us news & world report > Test drivers report that the Volt is easy to live with, cheap to charge (about 80 cents worth of electricity is all it take to get a full charge and about 50 miles of travel) and, unlike electric cars, worry-free when it comes to its range.  Even better, the Volt, unlike most hybrids, is actually fun to drive, with ample power and sporty handling, even if the ride is occasionally unrefined.
     
    There is plenty more. I have to concur that pronouncing the Volt DOA smacks of a political agenda.

     

  15. Herb says:

    Don’t you ever get bored with these endless, insipid attempts to project the caricatures of your opponents that pass for your “thinking” about them onto people who have the temerity to disagree with you?
     

    Don’t you ever get bored telling people “you don’t know what I’m thinking” after you write a post outlining what your thinking?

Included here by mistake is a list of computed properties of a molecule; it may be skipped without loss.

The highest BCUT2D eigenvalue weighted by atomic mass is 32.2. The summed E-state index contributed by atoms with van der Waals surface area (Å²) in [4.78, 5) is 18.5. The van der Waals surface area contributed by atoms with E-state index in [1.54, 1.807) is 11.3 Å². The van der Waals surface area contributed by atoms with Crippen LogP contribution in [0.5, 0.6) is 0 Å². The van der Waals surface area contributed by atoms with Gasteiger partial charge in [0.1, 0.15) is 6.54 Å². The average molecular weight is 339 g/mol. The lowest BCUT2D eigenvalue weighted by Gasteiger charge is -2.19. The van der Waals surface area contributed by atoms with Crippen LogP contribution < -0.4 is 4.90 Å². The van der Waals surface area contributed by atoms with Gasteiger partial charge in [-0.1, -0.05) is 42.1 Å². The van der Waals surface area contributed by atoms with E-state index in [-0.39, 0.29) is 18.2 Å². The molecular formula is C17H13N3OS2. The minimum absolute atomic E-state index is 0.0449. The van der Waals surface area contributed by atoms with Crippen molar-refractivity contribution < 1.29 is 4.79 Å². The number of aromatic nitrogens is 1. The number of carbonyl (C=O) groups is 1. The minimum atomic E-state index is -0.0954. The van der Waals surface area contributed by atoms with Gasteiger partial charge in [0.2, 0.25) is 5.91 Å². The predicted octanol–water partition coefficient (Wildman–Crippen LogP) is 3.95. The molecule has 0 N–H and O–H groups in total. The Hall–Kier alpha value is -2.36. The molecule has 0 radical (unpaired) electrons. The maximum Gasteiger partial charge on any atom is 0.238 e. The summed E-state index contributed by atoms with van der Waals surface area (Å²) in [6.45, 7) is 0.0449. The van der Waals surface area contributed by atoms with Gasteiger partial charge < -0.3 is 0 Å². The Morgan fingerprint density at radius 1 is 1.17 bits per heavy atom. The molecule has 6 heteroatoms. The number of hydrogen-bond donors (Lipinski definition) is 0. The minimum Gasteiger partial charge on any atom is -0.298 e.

Ya know, for a guy who writes from an (often obvious) ideological POV, it really is humorous that you take so much umbrage when someone notices that your writing has an ideological POV.
     
    That you keep referencing “the hype” is clue #1 that you’re reacting to something other than the technical specs or economic value of the Volt.

  16. john personna says:

    I was down on Dodd, because I thought he overstated the case in the other thread.  That may or may not simply have been his film homage.
     
    I’m negative on the Volt because I don’t think it’s positioning is well considered.  I think you really are better off having multiple cars, and a Leaf.  For me, the perfect garage would have a Leaf for commutes, and a 4×4 F150 for anyplace that couldn’t get me.
     
    That might be the best engineering solution, since you don’t drag a gas engine around for in-town driving, and you don’t bother with the electric expense on the big truck.
     
    But to make it real, is there anyone here who is seriously considering the Volt at $33K?  What is your driving mix?  Would you consider it at the full and  unsubsidized $41k?

  17. john personna says: